Condos in Dragon Alley

Coal, Well-Known Resident of Fan Tan Gallery 

Ping Tsing's Sculpture of a Red Dragon
at the Corner of Pandora and Government Streets
on the Edge of Chinatown

Victoria's Chinatown is well worth a visit!

The Gate of Harmonious Interest
Victoria, B.C.

And for map-lovers like me,
here's Chinatown's place in space!

Location of Victoria, British Columbia

Vancouver Island, British Columbia

285 mi or 460 km in length and 62 mi or100 km width (at its widest) 
a coastline length of 2,138 mi or 3,400 km
an area of 12,355 square miles of 32,000 square kilometers

Plaque on Fisgard Street

A map showing the location of the Johnson Street Ravine 
simonfraseruniversity  (4th photo down in the picture scroll on the right)


  1. Very cool! I didn't know they had a Chinatown. I'll remember that narrow passageway if I ever visit.
    Stunning photos, Fundy.

    1. Thanks, Alex! Chinatown is fascinating! I hope that you do get to visit it someday. Victoria has history all over the place! Have a good one!

  2. The Gate and the lions, magnificent, and this is so worth keeping for everyone to visit. Hope you had your walking shoes on. Colourful, not too crowded, and so much out on the footpaths. great series of photos for us all.

    1. Thanks, Jean! I had so much fun exploring Chinatown! Now that I understand the layout of the place and have a bit of a framework for its history, I want to take an historic walking tour with a guide. I think I'll understand a lot more with a bit of background! Have a lovely day! Night??? LOL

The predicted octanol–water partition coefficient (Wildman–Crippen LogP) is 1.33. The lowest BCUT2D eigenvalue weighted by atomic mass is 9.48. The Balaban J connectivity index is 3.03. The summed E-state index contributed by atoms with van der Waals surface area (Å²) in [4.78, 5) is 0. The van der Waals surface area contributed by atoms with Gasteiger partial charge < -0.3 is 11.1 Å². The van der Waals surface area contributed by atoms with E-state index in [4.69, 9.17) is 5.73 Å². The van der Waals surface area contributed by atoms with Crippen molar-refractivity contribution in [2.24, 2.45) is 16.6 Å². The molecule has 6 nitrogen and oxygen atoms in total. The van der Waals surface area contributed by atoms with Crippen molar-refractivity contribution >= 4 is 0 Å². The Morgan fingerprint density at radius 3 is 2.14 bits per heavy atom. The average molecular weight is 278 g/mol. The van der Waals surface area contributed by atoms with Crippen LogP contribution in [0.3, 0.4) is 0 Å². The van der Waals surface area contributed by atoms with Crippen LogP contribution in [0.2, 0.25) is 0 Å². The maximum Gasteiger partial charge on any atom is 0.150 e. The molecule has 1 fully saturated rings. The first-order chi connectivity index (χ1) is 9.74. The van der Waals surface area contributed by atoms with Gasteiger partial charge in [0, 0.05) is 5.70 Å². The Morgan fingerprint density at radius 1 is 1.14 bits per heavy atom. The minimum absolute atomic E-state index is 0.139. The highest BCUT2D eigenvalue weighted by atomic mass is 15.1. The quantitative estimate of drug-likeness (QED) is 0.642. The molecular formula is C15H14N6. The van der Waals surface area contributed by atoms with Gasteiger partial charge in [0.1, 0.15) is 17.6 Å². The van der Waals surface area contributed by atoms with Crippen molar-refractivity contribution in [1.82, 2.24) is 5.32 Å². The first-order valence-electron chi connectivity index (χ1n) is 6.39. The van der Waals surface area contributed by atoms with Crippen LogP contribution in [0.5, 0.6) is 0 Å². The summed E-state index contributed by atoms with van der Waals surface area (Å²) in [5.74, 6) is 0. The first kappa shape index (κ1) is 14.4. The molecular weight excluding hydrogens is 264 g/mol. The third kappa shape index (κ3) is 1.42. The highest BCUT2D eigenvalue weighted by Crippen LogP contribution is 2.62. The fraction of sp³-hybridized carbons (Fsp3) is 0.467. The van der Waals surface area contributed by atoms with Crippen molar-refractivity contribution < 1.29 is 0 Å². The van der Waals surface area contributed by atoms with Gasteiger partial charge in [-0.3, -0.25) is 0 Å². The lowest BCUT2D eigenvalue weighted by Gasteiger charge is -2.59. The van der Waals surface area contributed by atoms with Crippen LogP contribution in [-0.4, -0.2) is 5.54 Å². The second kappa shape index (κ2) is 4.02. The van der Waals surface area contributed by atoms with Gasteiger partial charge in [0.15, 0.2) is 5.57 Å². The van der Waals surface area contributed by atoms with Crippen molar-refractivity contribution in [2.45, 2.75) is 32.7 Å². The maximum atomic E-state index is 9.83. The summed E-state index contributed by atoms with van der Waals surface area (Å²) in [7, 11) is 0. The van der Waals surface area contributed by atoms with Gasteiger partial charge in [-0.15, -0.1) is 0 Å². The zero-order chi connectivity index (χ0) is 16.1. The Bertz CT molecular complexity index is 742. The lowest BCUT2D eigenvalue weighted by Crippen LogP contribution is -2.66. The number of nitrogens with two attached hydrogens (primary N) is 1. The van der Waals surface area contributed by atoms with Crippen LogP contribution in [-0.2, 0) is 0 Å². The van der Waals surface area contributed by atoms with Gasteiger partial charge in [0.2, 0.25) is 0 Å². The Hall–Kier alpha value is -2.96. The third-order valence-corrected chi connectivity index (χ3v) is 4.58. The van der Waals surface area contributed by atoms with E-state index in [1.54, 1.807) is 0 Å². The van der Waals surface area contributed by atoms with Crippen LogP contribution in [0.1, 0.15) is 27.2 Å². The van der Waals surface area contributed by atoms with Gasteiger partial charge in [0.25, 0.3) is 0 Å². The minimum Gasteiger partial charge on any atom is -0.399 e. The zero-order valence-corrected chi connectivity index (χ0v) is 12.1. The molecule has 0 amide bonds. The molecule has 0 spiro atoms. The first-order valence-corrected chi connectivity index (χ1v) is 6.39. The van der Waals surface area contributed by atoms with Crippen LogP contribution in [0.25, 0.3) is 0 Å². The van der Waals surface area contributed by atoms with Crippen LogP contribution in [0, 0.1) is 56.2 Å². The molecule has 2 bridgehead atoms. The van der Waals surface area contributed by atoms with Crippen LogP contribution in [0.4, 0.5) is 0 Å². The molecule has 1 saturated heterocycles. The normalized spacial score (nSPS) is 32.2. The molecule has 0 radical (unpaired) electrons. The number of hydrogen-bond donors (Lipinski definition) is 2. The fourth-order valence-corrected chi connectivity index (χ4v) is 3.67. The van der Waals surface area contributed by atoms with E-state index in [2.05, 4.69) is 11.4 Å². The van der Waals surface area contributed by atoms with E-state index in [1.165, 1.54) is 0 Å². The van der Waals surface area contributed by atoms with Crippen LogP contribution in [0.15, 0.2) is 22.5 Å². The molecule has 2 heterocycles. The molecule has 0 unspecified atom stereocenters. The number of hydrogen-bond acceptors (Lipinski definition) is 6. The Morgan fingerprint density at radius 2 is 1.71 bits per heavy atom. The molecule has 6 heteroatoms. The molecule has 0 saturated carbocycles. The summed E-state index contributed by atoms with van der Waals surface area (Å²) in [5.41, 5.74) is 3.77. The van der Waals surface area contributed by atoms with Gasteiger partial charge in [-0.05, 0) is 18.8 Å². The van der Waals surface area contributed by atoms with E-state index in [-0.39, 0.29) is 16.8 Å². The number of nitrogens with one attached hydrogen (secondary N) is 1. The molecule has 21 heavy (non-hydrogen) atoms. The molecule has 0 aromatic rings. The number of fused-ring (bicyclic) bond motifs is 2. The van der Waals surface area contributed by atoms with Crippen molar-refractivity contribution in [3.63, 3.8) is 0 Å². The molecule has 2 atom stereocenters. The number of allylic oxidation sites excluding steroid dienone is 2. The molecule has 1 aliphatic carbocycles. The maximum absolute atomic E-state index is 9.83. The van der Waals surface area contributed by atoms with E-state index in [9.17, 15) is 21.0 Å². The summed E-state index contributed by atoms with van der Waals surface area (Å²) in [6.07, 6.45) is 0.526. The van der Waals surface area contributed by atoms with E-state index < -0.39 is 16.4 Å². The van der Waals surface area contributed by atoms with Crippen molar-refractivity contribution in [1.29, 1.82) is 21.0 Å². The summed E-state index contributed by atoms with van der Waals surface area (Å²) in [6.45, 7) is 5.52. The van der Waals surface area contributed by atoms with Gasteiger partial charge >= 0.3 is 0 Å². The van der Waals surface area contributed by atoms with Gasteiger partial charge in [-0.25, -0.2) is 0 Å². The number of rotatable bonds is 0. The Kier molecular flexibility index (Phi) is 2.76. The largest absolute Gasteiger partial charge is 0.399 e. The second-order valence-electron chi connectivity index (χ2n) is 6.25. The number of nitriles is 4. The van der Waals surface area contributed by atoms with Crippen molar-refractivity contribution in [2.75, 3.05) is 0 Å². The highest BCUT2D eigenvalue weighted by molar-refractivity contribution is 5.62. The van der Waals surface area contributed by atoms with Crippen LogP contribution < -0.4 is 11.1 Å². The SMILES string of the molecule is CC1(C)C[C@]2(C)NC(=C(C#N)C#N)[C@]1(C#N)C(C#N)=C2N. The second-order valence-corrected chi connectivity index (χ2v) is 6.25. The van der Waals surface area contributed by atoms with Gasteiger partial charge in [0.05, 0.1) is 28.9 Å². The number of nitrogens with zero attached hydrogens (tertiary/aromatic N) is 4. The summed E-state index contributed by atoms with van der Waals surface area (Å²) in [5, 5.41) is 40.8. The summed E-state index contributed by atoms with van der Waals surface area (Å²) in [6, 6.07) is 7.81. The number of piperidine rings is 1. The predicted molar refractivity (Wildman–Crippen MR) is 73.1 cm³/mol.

3. I love Victoria's Chinatown and especially Fan Tan Alley! Is that pagan-y new age store there in Fan Tan Alley? Or has it gone belly-up by now? I didn't know this is Canada's oldest Chinatown and the oldest physically-surviving one in North America -- thanks for that info!

    1. Yes it is, Debra! And I immediately thought of you when I saw it. If I'm back through the alley again, I'll try to get a shot. Tricky to photograph in there! I do love exploring and trying to piece together a place's history. Victoria is history every step! Have a good one!

    2. I'm glad to hear it's still in business! It's a nice little shop.

  4. That was interesting. The narrow alleys are cool. It seems like everyone has those mini libraries these days.

    1. Thanks, Susie! I was back yesterday exploring more in the narrow streets. I went through a maze of rooms in one Chinese store and ended coming out on a different street. That was fun! I think sharing books in a small library like that is really a great idea. Have a lovely day!

  5. That looks way more fun and cleaner than NY's. That one was blah and rather nasty lol the cat sure looks comfy there too. Never knew it was the oldest surviving one in NA.

    1. I'd feel much safer roaming the streets of Victoria's Chinatown than New York's for sure ~ nasty or not! A clerk in the store told me that Coal is a favorite of many customers. He seems to enjoy people petting him; but he can look intimidating. Like if you petted the head of the Queen! He weighs 22 pounds or 10 kilograms! Have a good one!

  6. I love this, Louise! What a lovely place, so nice to see all the shops, cafes and activities...and I love Coal, the gorgeous copper-eyed black cat! So funny, I just posted a video just the other day on my blog about Montreal's China Town! :) I really enjoyed this tour, thanks so much for sharing. :)

    1. Thanks, Linda! I watched your video about Montreal's Chinatown and meant to comment on it and some other things. Then I read about how you were feeling and felt it was more important to respond to that! Have a great day, my friend!

  7. I haven't been to Victoria in years, but I loved it. It is a great place to walk. I had no idea about Chinatown.


    1. Hi Janie! Lovely to see you! I didn't know about it either until I saw an exhibit in the Royal BC Museum. I 'm having fun poking around the city and learning about its history. Have a great day!